Americans Don’t Know the Real Dangers of UV RaysAs mentioned before, you should wear sunglasses that protect against UVA and UVB rays whenever you’re outside. That’s because damage can occur at any time of the year, in any type of weather. You should also consider wearing a wide-brimmed hat to further protect your eyes and skin. Also, never look directly at the sun because doing so can cause damage to your retinas.

UV rays don’t just come directly from the sun. They can reflect off the ground, water, snow, sand, windows, cars, and many other objects – another reason why it’s so important to wear sunglasses at all times while you’re outdoors.

You should also be aware that certain medications could increase your risk of developing sun-related eye problems. Some of these medications include birth control pills, tetracycline, diuretics, and sulfa drugs. If you aren’t sure if the medication you take can affect your eyes, check the warnings associated with it or talk to your eye doctor.

Minimal UV Exposure Can Be Good

It’s no doubt been drilled into your head by now that you need to protect your eyes and skin from UV rays. You’ve heard about the problems that can occur from overexposure. However, a little bit of exposure to UV rays is actually beneficial to your health.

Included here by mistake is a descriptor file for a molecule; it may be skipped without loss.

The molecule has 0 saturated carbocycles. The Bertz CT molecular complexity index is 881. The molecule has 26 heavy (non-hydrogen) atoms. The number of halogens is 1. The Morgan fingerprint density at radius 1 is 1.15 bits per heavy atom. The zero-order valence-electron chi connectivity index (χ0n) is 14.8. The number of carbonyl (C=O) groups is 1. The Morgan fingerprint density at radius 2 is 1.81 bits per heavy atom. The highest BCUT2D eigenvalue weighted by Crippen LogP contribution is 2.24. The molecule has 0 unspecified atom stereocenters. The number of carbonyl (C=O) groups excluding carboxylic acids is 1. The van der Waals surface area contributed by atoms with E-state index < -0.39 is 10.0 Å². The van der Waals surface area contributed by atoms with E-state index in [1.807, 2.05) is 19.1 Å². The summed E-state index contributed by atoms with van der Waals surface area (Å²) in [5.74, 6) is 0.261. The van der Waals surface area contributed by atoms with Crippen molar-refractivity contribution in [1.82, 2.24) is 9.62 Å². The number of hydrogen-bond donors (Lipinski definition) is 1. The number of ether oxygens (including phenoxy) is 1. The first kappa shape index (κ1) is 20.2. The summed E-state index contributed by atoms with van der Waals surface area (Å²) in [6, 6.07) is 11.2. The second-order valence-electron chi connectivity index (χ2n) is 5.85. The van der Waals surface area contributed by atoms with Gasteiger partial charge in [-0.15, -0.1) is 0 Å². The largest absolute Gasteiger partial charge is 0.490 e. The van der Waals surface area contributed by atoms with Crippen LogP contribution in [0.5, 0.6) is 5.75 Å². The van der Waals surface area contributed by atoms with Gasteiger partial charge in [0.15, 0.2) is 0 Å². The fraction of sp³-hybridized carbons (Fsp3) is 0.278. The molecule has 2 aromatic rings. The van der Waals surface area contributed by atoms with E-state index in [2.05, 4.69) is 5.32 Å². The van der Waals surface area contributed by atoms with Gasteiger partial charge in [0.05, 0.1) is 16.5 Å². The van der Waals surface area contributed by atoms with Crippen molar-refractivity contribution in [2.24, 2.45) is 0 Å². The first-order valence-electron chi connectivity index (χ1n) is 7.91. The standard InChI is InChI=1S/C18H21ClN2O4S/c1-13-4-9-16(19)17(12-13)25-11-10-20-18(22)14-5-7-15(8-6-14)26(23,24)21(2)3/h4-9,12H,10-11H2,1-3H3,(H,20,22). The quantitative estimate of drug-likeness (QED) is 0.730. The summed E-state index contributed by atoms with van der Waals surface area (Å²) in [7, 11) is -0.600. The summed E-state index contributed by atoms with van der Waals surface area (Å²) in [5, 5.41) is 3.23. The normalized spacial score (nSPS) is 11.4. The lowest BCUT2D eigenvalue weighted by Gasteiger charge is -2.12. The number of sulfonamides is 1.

Minimal exposure to UV rays can actually treat some skin conditions and can kill germs. UV rays are also an excellent source of vitamin D for our bodies, including our eyes. Experts recommend that you spend about 10 to 15 minutes a day outside without wearing sunscreen so your skin can absorb vitamin D. Of course, you can get vitamin D from other sources including certain food and vitamin supplements. However, those sources don’t contain enough of the daily recommended amount of vitamin D that your body needs.

A little bit of exposure to UV light is important for maintaining normal sleep and wake cycles. The amount of sunlight you get coming in through your windows during the day is usually enough to help your sleep patterns. So open those blinds and curtains and let some of that natural light in during the day!